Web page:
so, i really really really enjoyed listening to this audiobook. read by dustin hoffman (great performance), it tells the story of Chance the gardener...who is mistakenly taken to be a brilliant financial, political and literary genius....but is really a gardener. a gardener who cannot read, or write, or really socially interact with people in any normal way.
it was a short (just over 2 hours on audio) book...and it made me laugh and smile the entire time i listened to it.
it basically a satire, turning an eye on how the media, political figures and the rich can be so foolish and fooled. relevant today as it was in the 70's when it was written...
i highly recommend listening to the audio book. it really did make it even better than just reading the physical book.
(ps. i had no idea that this was a film w/ peter sellers, where he was nominated for an oscar. need to go rent that NOW)
wow this book was disturbing. and it was beautiful at the same time. every time i put my iphone down, i couldn't stop thinking about it. i wanted to just listen to it nonstop so that i could be done with it. but in a good way.
i know that sounds weird.
let me try again. this story was so...real. the way that this father describes his life, his love, his daughter. his life and love for his daughter. it's so true, so real. there are moments that i was reading this and i couldn't feel more connected to the narrator.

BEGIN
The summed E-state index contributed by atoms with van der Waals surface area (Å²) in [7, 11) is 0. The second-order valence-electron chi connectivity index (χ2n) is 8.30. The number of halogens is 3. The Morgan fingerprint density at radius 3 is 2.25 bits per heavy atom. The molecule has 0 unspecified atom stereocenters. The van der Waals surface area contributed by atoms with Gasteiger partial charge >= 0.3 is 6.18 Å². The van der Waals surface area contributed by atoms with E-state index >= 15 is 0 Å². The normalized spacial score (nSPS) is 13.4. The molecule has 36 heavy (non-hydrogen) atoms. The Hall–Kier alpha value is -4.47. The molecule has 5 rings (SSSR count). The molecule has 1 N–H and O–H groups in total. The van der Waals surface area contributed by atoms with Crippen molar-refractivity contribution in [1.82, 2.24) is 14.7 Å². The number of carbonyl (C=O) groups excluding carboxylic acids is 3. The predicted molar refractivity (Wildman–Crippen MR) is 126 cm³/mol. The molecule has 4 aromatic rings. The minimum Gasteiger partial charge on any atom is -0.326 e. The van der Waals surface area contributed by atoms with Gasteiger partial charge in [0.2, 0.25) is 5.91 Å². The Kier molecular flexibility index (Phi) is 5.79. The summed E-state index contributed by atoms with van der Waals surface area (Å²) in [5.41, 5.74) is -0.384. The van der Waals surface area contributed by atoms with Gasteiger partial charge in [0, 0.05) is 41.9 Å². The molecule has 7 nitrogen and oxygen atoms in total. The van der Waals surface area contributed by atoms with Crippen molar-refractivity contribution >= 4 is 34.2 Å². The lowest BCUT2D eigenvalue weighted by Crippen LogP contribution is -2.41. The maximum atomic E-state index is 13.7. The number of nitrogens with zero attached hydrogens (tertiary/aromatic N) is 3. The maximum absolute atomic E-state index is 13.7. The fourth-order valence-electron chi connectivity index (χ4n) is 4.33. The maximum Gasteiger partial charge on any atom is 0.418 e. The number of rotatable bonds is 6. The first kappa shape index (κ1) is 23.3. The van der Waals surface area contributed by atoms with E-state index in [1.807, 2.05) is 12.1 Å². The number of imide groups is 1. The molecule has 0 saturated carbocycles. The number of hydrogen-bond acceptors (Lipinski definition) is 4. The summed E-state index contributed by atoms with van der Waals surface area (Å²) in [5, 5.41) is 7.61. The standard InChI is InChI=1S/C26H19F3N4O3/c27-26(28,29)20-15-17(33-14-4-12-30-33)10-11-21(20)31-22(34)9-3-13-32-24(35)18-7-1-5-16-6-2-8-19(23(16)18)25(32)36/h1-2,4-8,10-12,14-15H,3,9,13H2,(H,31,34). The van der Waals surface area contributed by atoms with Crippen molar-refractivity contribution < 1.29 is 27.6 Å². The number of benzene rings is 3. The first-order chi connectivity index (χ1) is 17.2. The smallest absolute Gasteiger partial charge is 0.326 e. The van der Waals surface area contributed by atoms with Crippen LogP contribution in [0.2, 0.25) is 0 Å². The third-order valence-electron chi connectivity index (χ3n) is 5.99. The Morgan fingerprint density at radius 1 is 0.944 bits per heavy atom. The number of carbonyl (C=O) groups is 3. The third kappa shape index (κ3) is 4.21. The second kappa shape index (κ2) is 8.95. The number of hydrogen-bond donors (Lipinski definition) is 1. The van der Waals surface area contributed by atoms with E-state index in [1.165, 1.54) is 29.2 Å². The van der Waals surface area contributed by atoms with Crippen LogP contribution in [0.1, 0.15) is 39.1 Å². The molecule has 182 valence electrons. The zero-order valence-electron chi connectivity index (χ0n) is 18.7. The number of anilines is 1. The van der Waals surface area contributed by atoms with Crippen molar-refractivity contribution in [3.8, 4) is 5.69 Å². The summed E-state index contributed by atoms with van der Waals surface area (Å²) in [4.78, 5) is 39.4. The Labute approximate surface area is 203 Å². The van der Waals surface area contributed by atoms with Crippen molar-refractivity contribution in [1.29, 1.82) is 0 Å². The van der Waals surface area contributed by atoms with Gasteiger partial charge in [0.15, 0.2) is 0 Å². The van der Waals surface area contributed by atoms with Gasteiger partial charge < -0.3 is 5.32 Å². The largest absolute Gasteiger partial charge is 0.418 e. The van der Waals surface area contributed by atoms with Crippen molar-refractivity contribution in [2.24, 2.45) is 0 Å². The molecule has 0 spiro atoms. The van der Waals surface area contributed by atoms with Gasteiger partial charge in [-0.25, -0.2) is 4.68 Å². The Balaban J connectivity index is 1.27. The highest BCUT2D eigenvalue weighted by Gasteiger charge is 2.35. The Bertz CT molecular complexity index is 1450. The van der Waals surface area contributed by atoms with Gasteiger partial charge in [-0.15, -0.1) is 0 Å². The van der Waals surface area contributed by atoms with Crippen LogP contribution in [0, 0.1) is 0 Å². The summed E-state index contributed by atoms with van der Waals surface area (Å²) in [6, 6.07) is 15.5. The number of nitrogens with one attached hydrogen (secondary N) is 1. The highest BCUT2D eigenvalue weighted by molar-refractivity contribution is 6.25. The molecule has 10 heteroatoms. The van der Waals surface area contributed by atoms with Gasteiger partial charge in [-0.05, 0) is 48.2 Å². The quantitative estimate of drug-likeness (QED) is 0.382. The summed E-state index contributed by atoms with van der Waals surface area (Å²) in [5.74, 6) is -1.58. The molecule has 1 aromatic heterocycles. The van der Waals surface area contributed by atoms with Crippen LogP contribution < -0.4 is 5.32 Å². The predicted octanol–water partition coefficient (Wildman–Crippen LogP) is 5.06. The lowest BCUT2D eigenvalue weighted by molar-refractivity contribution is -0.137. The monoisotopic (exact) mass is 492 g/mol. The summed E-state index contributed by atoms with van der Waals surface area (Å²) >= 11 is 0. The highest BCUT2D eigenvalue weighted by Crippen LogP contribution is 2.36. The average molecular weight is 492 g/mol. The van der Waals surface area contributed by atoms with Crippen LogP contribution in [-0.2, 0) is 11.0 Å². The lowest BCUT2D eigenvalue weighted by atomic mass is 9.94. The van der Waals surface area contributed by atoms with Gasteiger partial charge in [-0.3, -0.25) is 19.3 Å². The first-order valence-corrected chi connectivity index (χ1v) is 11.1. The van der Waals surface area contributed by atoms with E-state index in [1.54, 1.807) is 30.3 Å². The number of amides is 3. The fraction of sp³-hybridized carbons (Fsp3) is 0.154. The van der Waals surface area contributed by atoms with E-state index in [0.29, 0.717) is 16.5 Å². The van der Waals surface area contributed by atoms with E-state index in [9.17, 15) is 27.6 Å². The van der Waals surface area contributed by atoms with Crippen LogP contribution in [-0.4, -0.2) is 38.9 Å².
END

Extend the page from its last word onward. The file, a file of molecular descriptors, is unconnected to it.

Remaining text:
then there were moments where i was so appalled by him. and upset, horrified, disgusted. i got angry at myself for feeling empathetic a few moments before.
as i said in the title, this is an amazing and disturbing read at the same time...i loved it.
this was my first jonathan tropper book..not sure where i've been. but now i know what i've been missing. there were some great great one liners in this book. so many that i found myself bookmarking an over abundance of pages...with multiple marks on each page. by the time i got 1/3 of the way in, i stopped bothering...realizing that the entire novel was basically mark worthy.
judd, the narrator, was relatable in a depressing sort of way. self depricating, lost, sorry and sad...and speaking the voice of my generation. ramon de ocampo had the perfect voice to display the inner workings of judd...snarky and sad at the same time.
i laughed a lot, i also cringed a lot. the true-ness of the way tropper writes is at the same time eye opening and also upsetting.